La Libertad Avanza seeks to become an official party, gain national foothold

As the president’s coalition gathers signatures, analysts consider the move as a way to gain electoral ground ahead of the 2025 midterms

Hundreds of people stood in a line stretching over two blocks outside a bar called Gabbana in Palermo last Sunday. Their goal was to sign up as members of La Libertad Avanza (LLA), which held an event to gather signatures to become an official political party in Buenos Aires City. Presidency Secretary Karina Milei, the president’s sister, was the main speaker at the event. As in other LLA events, the press was barred from attending.

Although it won the elections, LLA doesn’t technically exist anymore. It was created as a temporary coalition consisting of several small right and far right-wing parties, including Milei’s Partido Libertario and Partido Demócrata, in which Vice President Victoria Villarruel is a strong leader. According to Argentine electoral law, such coalitions must be dissolved 60 days after the election.

The prospective party’s leader, Juan Pablo Scalese said in an Urbana Play radio interview on Monday that LLA got around 2,500 signatures of the required 4,000 to become an official party. It would need to be formally recognized in at least five provinces: this is already the case in La Rioja province. Buenos Aires City, an electoral district in its own right, would become the second rung on the ladder to becoming a national party. 

“They are thinking about the 2025 [legislative] elections and starting to design a national party to replace the temporary coalition that won the elections,” said political scientist Ariadna Gallo for the CONICET, Argentina’s top publicly-funded research institute. “The coalition didn’t guarantee loyalty, a party will allow them to be more cohesive and better retain its members.”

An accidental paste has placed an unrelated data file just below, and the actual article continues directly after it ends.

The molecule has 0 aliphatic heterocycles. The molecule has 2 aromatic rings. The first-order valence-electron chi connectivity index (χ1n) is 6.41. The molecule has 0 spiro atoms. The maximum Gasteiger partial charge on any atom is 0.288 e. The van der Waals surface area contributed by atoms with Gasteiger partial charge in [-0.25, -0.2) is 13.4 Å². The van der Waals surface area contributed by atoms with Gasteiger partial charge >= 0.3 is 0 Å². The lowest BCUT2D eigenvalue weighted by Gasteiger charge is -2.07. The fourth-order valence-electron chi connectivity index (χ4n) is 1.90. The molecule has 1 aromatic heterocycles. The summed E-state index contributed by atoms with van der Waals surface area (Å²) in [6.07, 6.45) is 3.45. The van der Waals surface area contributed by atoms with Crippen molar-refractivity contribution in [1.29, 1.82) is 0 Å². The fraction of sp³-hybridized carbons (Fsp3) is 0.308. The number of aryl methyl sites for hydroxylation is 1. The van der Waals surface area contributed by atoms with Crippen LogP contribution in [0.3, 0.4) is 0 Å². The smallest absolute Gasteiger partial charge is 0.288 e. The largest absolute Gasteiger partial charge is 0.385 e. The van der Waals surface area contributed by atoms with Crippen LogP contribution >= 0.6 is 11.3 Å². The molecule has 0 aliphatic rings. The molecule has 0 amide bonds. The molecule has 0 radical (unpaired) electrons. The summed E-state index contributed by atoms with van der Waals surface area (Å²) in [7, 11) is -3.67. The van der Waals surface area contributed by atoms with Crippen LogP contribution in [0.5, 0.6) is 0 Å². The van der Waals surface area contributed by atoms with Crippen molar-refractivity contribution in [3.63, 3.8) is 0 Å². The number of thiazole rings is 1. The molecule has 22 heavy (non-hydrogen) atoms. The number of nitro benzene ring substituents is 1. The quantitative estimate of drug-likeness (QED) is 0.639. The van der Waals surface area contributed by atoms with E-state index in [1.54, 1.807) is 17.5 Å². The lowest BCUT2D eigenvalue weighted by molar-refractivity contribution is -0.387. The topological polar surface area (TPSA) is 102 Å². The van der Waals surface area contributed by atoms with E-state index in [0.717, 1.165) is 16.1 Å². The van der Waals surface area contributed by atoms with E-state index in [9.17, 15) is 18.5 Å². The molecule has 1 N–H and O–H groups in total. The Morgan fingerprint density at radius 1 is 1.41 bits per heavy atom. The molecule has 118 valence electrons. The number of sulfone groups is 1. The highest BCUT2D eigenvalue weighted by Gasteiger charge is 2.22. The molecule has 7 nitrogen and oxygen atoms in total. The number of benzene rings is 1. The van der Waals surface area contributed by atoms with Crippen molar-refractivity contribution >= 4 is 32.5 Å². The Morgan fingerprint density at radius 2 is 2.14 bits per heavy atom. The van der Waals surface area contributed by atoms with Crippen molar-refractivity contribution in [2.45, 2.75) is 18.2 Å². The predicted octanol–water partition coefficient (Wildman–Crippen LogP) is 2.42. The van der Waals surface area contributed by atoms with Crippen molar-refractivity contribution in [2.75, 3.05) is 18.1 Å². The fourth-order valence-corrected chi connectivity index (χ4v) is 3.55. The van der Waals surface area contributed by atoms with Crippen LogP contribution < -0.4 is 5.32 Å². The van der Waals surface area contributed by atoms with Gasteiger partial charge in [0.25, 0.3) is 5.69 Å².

Gaining footholds

LLA was born in 2021, just two years before Milei became president and when he was elected national deputy along with Villarruel. The coalition currently has 41 deputies out of 257, and seven senators out of 72. Congressional success hinges on its alliances with other parties, with its main ally being right-wing PRO.

“Karina Milei establishing the party in Buenos Aires City is the start of trying to do the same nationwide,” said Mariano Fraschini, a politics lecturer at the University of Buenos Aires and the Latin American Faculty of Social Sciences (UBA and FLACSO, by their Spanish acronyms). However, Karina is not the party’s leader: in BA, it was left in the hands of Scalese, a young economist with no political experience.

Other successful coalitions formed specifically for elections such as Frente de Todos or Juntos por el Cambio, had an established party as a nucleus — Partido Justicialista or PRO, respectively. But LLA is made up mostly of smaller, unknown parties. The weight of its success still lies almost solely on Milei.

“They have very little territorial presence,” Gallo explained. “The political resources they have are mostly symbolic, with Milei as a charismatic leader with a great power to attract people.”